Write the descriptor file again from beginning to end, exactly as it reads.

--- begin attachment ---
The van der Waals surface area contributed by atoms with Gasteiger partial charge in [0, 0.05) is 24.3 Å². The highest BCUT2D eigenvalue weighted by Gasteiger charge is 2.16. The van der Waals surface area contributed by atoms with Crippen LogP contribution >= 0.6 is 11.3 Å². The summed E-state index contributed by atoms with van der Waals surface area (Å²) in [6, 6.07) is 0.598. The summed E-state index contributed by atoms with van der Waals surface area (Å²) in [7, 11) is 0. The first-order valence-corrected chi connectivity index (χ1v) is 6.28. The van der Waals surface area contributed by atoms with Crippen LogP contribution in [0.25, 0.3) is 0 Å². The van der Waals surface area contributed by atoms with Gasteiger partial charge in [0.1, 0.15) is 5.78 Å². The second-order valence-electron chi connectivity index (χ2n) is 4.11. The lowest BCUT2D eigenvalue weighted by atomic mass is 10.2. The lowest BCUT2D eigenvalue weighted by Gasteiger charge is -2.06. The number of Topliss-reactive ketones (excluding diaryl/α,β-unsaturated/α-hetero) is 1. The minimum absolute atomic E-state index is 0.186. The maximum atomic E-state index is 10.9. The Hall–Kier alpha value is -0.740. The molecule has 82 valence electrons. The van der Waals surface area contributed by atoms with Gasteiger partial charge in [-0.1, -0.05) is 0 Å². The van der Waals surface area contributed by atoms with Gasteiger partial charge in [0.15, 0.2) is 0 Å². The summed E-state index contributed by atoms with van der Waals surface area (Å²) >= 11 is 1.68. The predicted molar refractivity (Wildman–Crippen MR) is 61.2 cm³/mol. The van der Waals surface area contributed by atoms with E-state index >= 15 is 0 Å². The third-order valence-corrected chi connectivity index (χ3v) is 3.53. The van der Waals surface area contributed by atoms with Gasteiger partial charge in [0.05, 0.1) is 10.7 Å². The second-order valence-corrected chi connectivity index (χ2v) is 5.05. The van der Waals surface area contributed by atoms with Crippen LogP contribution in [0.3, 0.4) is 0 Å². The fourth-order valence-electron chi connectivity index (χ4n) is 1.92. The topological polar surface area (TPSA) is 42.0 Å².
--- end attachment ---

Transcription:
The van der Waals surface area contributed by atoms with Gasteiger partial charge in [0, 0.05) is 24.3 Å². The highest BCUT2D eigenvalue weighted by Gasteiger charge is 2.16. The van der Waals surface area contributed by atoms with Crippen LogP contribution >= 0.6 is 11.3 Å². The summed E-state index contributed by atoms with van der Waals surface area (Å²) in [6, 6.07) is 0.598. The summed E-state index contributed by atoms with van der Waals surface area (Å²) in [7, 11) is 0. The first-order valence-corrected chi connectivity index (χ1v) is 6.28. The van der Waals surface area contributed by atoms with Crippen LogP contribution in [0.25, 0.3) is 0 Å². The van der Waals surface area contributed by atoms with Gasteiger partial charge in [0.1, 0.15) is 5.78 Å². The second-order valence-electron chi connectivity index (χ2n) is 4.11. The lowest BCUT2D eigenvalue weighted by atomic mass is 10.2. The lowest BCUT2D eigenvalue weighted by Gasteiger charge is -2.06. The number of Topliss-reactive ketones (excluding diaryl/α,β-unsaturated/α-hetero) is 1. The minimum absolute atomic E-state index is 0.186. The maximum atomic E-state index is 10.9. The Hall–Kier alpha value is -0.740. The molecule has 82 valence electrons. The van der Waals surface area contributed by atoms with Gasteiger partial charge in [-0.1, -0.05) is 0 Å². The van der Waals surface area contributed by atoms with Gasteiger partial charge in [0.15, 0.2) is 0 Å². The summed E-state index contributed by atoms with van der Waals surface area (Å²) >= 11 is 1.68. The predicted molar refractivity (Wildman–Crippen MR) is 61.2 cm³/mol. The van der Waals surface area contributed by atoms with E-state index >= 15 is 0 Å². The third-order valence-corrected chi connectivity index (χ3v) is 3.53. The van der Waals surface area contributed by atoms with Gasteiger partial charge in [0.05, 0.1) is 10.7 Å². The second-order valence-corrected chi connectivity index (χ2v) is 5.05. The van der Waals surface area contributed by atoms with Crippen LogP contribution in [0.3, 0.4) is 0 Å². The fourth-order valence-electron chi connectivity index (χ4n) is 1.92. The topological polar surface area (TPSA) is 42.0 Å².